Monday, January 12, 2009


The peerless Jonathan Calder - peerless in the sheer range of esoteria featured on his Liberal England blog - has recently highlighted a plan to restore some of the Lost Rivers of London to their natural glory.

The Lost Rivers have long held a fascination for me. They merited a chapter in that wonderful book London: The Biography by Peter Ackroyd - the man who should have been Mayor of London all along in my view - and, many years earlier, a whole book of their own in Nicholas Barton's The Lost Rivers of London (1960), which is probably now out of print but well worth snapping up if you ever come across it in a secondhand bookstore in Hay-on-Wye or Cromford or some such place.

Jonathan draws our attention to a little-reported proposal to open up some of the rivers of south and east London, including the Effra and the Ravensbourne, which have long been culverted beneath parks. A brilliant example of what can be achieved by this can be seen in Sutcliffe Park, near Kidbrooke, where Gill and I lived before we moved to Derbyshire in 2004. A sterile open space has been utterly transformed into a natural river valley by opening up the River Quaggy, which had previously been submerged since 1964.

But in my view, the Environment Agency's plans don't go far enough. If they really want to do something radical which would make Central and North London a much pleasanter place to live and work, they should open up the Fleet, which wends its way from its source beneath Hampstead Ponds through some of North London's grimiest streets, flowing into the Thames just south of Fleet Street.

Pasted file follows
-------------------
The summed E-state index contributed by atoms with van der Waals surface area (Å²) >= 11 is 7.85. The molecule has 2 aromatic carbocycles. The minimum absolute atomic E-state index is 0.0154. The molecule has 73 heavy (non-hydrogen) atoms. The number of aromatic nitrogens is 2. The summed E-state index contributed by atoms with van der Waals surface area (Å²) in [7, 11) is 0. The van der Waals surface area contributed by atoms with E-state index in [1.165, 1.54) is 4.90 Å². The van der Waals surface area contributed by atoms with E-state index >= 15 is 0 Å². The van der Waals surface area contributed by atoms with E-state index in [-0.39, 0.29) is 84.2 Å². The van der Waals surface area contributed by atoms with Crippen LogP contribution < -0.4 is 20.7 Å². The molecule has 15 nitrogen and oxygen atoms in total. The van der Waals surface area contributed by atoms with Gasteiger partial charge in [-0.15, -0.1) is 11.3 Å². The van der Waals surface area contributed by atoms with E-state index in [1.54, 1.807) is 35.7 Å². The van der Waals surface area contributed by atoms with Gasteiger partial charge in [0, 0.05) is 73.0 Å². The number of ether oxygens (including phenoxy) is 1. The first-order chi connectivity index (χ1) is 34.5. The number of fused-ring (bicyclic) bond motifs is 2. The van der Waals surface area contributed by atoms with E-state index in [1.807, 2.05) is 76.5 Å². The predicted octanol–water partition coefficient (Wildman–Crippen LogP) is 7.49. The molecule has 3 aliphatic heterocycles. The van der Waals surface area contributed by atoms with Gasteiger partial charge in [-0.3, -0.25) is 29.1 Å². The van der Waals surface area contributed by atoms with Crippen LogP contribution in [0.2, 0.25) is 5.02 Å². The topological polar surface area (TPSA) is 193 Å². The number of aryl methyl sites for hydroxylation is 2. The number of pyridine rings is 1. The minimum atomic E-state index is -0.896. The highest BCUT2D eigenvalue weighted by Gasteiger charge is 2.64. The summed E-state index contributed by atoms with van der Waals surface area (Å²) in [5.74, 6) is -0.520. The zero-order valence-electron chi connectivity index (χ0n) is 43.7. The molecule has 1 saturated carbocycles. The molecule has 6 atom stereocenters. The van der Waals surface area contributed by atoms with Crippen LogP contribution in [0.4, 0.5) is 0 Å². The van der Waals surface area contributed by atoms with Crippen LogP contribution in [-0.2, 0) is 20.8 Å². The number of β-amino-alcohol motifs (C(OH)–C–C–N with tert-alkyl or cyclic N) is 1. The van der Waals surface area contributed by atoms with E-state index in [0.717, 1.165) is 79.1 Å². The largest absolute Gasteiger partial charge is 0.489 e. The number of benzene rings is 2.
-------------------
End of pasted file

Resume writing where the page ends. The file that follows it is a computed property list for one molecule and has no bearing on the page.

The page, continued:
The river which gave its name to the national newspaper industry has been buried for more than 150 years and for much of that time was a sewer, a fact which some will doubtless regard as deeply symbolic.

Ackroyd records in his book that at one point, the noxious gases in the underground river built up to such a point that it exploded, taking three houses in the Kings Cross area with it. If tape recorders had been invented at the time, this would probably have constituted the loudest recorded fart in the history of the world, ever.

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David Gladwin said...

Fans of Christopher Fowler's London detectives Bryant & May of the Peculiar Crimes Unit will have learned much about the lost rivers of London from the second of their adventures, The Water Room.

More on this and Bryant & May in general at Christopher Fowler's website.

I suppose I should also post a link to somewhere you can buy the book, but if you're interested enough then Mr Fowler has done this for me, on the pages for the individual titles onm his site.

So, if you don't happen to be in Cromford right now, here instead is the Scarthin Books website

Paul Linford said...

Scarthin Books has a website? Has Miriam finally managed to drag them into the 21st century then?

David Gladwin said...

Did you actually follow the link and visit the Scarthin Website, Paul?

It works and everything, but its refusal of all things flashy and modern gives the (presumably correct) impression that it would run on steam if it could.

So perhaps we shouldn't credit Miriam - or whoever might have been responsible - for dragging them much further than the late twentieth century.

Jonathan said...

Thanks for the compliment, Paul.

Last time I was at Scarthin I bought a book called "Lincolnshire Potato Railways" just for the title.

David Gladwin said...

Was it any good, Jonathan?

Jonathan said...

I recommend it to anyone with an interest in the subject. There were miles of the things.